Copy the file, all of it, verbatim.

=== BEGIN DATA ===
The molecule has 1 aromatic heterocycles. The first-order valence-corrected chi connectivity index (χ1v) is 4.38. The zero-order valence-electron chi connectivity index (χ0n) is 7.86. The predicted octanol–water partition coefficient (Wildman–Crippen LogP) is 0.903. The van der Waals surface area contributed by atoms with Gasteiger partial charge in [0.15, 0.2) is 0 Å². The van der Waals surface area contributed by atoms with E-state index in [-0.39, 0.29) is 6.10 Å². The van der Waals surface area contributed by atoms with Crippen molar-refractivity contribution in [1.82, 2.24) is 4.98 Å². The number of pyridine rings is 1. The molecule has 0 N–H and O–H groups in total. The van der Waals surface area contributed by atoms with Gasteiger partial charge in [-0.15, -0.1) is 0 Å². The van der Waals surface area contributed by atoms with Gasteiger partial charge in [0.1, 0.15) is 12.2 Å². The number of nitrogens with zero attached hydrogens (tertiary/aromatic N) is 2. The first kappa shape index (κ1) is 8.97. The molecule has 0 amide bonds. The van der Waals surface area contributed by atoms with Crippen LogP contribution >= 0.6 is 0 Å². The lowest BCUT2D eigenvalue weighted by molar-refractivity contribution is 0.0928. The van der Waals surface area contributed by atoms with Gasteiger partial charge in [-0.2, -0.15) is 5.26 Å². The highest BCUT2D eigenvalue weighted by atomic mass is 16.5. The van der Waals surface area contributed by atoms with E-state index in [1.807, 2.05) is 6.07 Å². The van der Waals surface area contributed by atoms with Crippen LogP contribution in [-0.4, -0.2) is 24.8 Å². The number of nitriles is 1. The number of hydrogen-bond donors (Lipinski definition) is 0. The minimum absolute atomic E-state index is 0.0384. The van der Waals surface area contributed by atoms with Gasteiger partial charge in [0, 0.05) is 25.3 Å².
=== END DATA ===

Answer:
The molecule has 1 aromatic heterocycles. The first-order valence-corrected chi connectivity index (χ1v) is 4.38. The zero-order valence-electron chi connectivity index (χ0n) is 7.86. The predicted octanol–water partition coefficient (Wildman–Crippen LogP) is 0.903. The van der Waals surface area contributed by atoms with Gasteiger partial charge in [0.15, 0.2) is 0 Å². The van der Waals surface area contributed by atoms with E-state index in [-0.39, 0.29) is 6.10 Å². The van der Waals surface area contributed by atoms with Crippen molar-refractivity contribution in [1.82, 2.24) is 4.98 Å². The number of pyridine rings is 1. The molecule has 0 N–H and O–H groups in total. The van der Waals surface area contributed by atoms with Gasteiger partial charge in [-0.15, -0.1) is 0 Å². The van der Waals surface area contributed by atoms with Gasteiger partial charge in [0.1, 0.15) is 12.2 Å². The number of nitrogens with zero attached hydrogens (tertiary/aromatic N) is 2. The first kappa shape index (κ1) is 8.97. The molecule has 0 amide bonds. The van der Waals surface area contributed by atoms with Crippen LogP contribution >= 0.6 is 0 Å². The lowest BCUT2D eigenvalue weighted by molar-refractivity contribution is 0.0928. The van der Waals surface area contributed by atoms with Gasteiger partial charge in [-0.2, -0.15) is 5.26 Å². The highest BCUT2D eigenvalue weighted by atomic mass is 16.5. The van der Waals surface area contributed by atoms with E-state index in [1.807, 2.05) is 6.07 Å². The van der Waals surface area contributed by atoms with Crippen LogP contribution in [-0.4, -0.2) is 24.8 Å². The number of nitriles is 1. The number of hydrogen-bond donors (Lipinski definition) is 0. The minimum absolute atomic E-state index is 0.0384. The van der Waals surface area contributed by atoms with Gasteiger partial charge in [0, 0.05) is 25.3 Å².